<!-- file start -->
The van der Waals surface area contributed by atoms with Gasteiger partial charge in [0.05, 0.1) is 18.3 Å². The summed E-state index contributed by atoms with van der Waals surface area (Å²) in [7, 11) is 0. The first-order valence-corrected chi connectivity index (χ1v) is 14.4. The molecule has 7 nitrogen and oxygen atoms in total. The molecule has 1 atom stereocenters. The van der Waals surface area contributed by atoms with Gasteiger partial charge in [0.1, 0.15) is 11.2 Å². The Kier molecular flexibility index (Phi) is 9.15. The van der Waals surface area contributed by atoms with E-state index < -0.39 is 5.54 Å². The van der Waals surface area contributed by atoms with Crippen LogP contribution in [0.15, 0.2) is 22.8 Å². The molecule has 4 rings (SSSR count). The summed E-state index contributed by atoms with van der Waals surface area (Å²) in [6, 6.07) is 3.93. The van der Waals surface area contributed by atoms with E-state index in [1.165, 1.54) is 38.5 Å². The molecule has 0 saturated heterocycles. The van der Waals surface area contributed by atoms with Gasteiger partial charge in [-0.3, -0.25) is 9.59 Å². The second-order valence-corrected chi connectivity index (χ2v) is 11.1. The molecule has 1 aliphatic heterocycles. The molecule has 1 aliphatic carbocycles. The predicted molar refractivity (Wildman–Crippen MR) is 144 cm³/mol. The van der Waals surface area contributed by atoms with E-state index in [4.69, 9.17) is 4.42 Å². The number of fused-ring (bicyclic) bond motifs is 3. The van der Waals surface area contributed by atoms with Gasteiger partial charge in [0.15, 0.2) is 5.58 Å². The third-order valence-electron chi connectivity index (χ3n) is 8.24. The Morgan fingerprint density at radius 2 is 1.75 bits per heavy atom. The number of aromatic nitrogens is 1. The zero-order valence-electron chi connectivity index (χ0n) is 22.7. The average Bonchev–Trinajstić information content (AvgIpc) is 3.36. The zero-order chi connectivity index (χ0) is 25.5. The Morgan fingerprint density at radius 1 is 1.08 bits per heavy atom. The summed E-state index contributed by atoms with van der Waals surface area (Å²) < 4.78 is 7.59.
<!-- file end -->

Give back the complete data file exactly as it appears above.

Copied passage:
The van der Waals surface area contributed by atoms with Gasteiger partial charge in [0.05, 0.1) is 18.3 Å². The summed E-state index contributed by atoms with van der Waals surface area (Å²) in [7, 11) is 0. The first-order valence-corrected chi connectivity index (χ1v) is 14.4. The molecule has 7 nitrogen and oxygen atoms in total. The molecule has 1 atom stereocenters. The van der Waals surface area contributed by atoms with Gasteiger partial charge in [0.1, 0.15) is 11.2 Å². The Kier molecular flexibility index (Phi) is 9.15. The van der Waals surface area contributed by atoms with E-state index < -0.39 is 5.54 Å². The van der Waals surface area contributed by atoms with Crippen LogP contribution in [0.15, 0.2) is 22.8 Å². The molecule has 4 rings (SSSR count). The summed E-state index contributed by atoms with van der Waals surface area (Å²) in [6, 6.07) is 3.93. The van der Waals surface area contributed by atoms with E-state index in [1.165, 1.54) is 38.5 Å². The molecule has 0 saturated heterocycles. The van der Waals surface area contributed by atoms with Gasteiger partial charge in [-0.3, -0.25) is 9.59 Å². The second-order valence-corrected chi connectivity index (χ2v) is 11.1. The molecule has 1 aliphatic heterocycles. The molecule has 1 aliphatic carbocycles. The predicted molar refractivity (Wildman–Crippen MR) is 144 cm³/mol. The van der Waals surface area contributed by atoms with E-state index in [4.69, 9.17) is 4.42 Å². The number of fused-ring (bicyclic) bond motifs is 3. The van der Waals surface area contributed by atoms with Gasteiger partial charge in [0.15, 0.2) is 5.58 Å². The third-order valence-electron chi connectivity index (χ3n) is 8.24. The Morgan fingerprint density at radius 2 is 1.75 bits per heavy atom. The number of aromatic nitrogens is 1. The zero-order valence-electron chi connectivity index (χ0n) is 22.7. The average Bonchev–Trinajstić information content (AvgIpc) is 3.36. The zero-order chi connectivity index (χ0) is 25.5. The Morgan fingerprint density at radius 1 is 1.08 bits per heavy atom. The summed E-state index contributed by atoms with van der Waals surface area (Å²) < 4.78 is 7.59.